Wednesday, May 14, 2014

How movement analysis helps us help you

Once upon a time..
Like most doctors/P.T.'s, I used to use a standard process of finding what was wrong with my patients. It usually consisted of testing the affected area with orthopedic tests.  As I pursued my rehab specialty I found that there is more to consider, that the hip bone is indeed connected to the thigh bone. I was taught to look at the whole, as opposed to the sum of it's parts.  In previous posts I mentioned how the hip can be a major contributing factor in lower back and knee issues(see "The bad neighbor"), today I want to share how we find just that.
Our body is a moving chain?
At least that's what I used to tell everyone, but really it's alternating series of mobile and stable links. Life is dynamic, and we ask our bodies to move and conform to every imaginable task we set out to perform (sit, stand, crouch, squat or crawl).  There is a  new approach in manual medicine(Chiropractic and Physical Therapy) called Functional Movement Analysis is a new approach that we use to figure out why certain movements, or lack thereof, are causing the body to overuse and break down. It tells us if the areas that should be moving are moving & if the areas that are supposed to be stabilizing are stabilizing.  These patterns are universal to all of us and when disrupted or absent create undo stress to certain critical body parts.
What's in a test?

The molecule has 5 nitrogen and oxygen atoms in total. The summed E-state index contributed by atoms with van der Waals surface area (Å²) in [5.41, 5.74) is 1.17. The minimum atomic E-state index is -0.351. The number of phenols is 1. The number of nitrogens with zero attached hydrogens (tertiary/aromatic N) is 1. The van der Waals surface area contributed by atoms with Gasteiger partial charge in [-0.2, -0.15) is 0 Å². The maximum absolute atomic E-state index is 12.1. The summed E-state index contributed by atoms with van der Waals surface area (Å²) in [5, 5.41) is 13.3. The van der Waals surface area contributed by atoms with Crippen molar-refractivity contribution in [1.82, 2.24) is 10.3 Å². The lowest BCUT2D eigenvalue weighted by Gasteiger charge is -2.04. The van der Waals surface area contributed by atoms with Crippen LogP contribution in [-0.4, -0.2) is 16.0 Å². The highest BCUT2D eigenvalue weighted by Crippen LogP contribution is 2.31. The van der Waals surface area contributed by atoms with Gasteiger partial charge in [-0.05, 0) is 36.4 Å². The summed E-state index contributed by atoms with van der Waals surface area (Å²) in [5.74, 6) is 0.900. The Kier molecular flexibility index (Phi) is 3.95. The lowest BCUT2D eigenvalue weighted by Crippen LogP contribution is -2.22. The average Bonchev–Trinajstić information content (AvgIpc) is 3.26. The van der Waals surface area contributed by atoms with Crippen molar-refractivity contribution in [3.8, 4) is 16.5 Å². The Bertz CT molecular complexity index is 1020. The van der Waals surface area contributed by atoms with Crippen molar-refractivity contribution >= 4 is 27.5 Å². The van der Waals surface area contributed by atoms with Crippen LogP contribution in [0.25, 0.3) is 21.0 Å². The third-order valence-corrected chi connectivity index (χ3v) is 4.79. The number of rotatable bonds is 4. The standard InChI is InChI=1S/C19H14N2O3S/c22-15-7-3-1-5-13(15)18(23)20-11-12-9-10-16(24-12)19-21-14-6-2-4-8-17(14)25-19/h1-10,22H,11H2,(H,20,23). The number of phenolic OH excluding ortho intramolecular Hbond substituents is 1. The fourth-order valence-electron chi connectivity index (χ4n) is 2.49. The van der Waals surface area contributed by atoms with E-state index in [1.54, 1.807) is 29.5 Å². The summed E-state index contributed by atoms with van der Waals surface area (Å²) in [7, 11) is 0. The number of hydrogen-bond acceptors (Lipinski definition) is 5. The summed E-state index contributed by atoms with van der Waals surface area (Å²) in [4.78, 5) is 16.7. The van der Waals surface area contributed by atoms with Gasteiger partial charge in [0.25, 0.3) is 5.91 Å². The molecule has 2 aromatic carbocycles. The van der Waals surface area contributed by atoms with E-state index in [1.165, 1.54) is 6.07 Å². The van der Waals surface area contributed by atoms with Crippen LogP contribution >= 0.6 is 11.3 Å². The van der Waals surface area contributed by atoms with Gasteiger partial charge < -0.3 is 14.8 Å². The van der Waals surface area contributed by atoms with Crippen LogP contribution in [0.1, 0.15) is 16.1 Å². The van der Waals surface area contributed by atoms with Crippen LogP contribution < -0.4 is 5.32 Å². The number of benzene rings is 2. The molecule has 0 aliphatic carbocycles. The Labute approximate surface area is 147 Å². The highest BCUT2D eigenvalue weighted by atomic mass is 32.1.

Any movement can be a functional test, something as simple as watching someone rise  from a chair, squat down or jump down off of a box.  Lets consider the squat. By analyzing figure 1 the squatter on the right needs to work on the amount her upper back can bend backward (extend). She could also use some lower back stability training and ankle mobility as well. Hopefully it's easy to imagine the squatter on the left being able to endure more squatting without injury over the squatter on the right, because that is the case.

Figure 1 courtesy of NASM
These female athletes were asked to drop off the box and then jump as high as they could, you can see that the athlete in figure A maintains the space between her knees while the athlete in figure B collapses. The second athlete has a much higher rate of ACL tears because of the hip weakness, she shows in this movement test. Finding and correcting that flaw may save her athletic career.
figure 2
figure 2
The news is getting out.
Several recent studies performed by orthopedist are being published supporting this theory of "the bad neighbor". That shoulder problems and knee problems are greatly affected by related body parts, and that just treating the affected area is just sweeping the dirt under the rug. Study on how shoulder pain is connected to hip issues. As well as a great post on the influence of hip and ankle on knee pain.

Good enough for world champs?
These "functional" testing procedures not only allow for detection of impending injuries but we also use them as a baseline to measure future progress.  After finding these underlying problems, specific corrective exercises are prescribed to correct it. (mentioned in this post). In fact we usually see improvements in the first treatment. There are many systems of testing out there, all of them have merit and while we favor a select few, we use most of them in some form or another.  The Super Bowl winning Seattle Seahawks use this as a guide for off season training and injury prevention, and if it's good enough for them, well you know how that goes...

Dr. Serafim is a Rehabilitation and a Strength and Conditioning Specialist. He lives and works in the Exton PA area and has devoted himself to furthering his understanding of movement related disorders, and is level 2 functional movement screen certified. He teaches continuing education and operates a private practice. More information can be found at and feel free to like us at our Facebook Page page.

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